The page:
Stereographs, New York, 1974/2018
Stereographic viewer and five reels, plus the second edition of Stephen Shore: Uncommon Places (Aperture, 2004)
Edition of 400 (Sold Out)
Courtesy Michelle Dunn Marsh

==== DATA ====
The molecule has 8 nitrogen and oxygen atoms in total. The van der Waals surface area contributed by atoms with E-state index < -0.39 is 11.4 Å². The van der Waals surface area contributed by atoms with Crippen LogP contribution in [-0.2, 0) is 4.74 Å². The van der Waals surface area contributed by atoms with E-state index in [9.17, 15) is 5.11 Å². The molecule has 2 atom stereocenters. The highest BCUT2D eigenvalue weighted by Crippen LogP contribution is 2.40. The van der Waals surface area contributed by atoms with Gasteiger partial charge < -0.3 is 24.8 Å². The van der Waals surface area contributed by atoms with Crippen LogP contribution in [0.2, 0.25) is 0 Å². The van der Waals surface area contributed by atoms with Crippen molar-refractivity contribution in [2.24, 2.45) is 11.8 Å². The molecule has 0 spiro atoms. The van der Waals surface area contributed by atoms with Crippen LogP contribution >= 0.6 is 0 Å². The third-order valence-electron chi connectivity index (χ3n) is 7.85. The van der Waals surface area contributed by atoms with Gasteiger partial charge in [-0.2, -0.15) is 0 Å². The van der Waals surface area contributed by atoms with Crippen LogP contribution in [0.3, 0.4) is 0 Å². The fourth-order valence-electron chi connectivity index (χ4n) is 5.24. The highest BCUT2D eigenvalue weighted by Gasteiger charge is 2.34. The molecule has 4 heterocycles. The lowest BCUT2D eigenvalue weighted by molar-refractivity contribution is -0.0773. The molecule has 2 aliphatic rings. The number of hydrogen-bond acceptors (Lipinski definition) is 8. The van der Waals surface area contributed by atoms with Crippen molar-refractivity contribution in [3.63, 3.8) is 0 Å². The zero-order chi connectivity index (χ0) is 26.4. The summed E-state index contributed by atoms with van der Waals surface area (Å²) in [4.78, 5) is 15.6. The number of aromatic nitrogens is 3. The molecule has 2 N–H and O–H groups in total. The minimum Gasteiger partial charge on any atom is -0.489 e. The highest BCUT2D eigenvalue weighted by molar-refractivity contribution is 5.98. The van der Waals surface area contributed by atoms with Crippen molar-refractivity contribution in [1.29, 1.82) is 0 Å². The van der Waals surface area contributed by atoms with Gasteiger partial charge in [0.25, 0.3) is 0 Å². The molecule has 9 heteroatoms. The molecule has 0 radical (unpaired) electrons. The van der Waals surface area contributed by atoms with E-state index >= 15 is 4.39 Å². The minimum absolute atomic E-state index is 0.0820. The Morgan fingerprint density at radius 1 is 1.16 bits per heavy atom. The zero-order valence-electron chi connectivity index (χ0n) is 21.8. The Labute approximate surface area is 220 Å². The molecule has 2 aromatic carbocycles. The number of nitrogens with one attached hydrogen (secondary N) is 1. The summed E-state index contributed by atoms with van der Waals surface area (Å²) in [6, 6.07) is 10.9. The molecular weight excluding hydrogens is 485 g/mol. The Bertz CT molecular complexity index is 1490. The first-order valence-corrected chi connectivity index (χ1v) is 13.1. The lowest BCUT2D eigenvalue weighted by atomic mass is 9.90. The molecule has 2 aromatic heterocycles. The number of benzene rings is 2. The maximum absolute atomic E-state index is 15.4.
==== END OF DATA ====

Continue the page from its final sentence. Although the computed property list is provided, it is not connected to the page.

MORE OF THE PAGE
In 1974, Stephen Shore purchased a Stereo Realist— a camera that created stereographic color transparencies, resulting in images that could be viewed in 3-D. Similar to nineteenth-century experimentation in stereo cards and the recently popularized View-Master toys, these images offer a simulacrum of three-dimensional space via the two-dimensional image. The thirty images presented exclusively in this limited-edition stereograph are the result of Shore’s engagement with the puzzle of how to most effectively translate the real world into a successful “3-D” image given the particulars of the technology. “I was interested in seeking out situations in which the camera was doing something different from how our eyes see things: reflections, windows, a shadow on a chain-link fence, a rug that seems to float off the ground — each scenario created this amazing sense of space.” Fifteen of the resulting images were shown in a 1975 exhibition at Light Gallery. This set of thirty images has only been seen publicly once before, at Shore’s 2017–18 MoMA survey.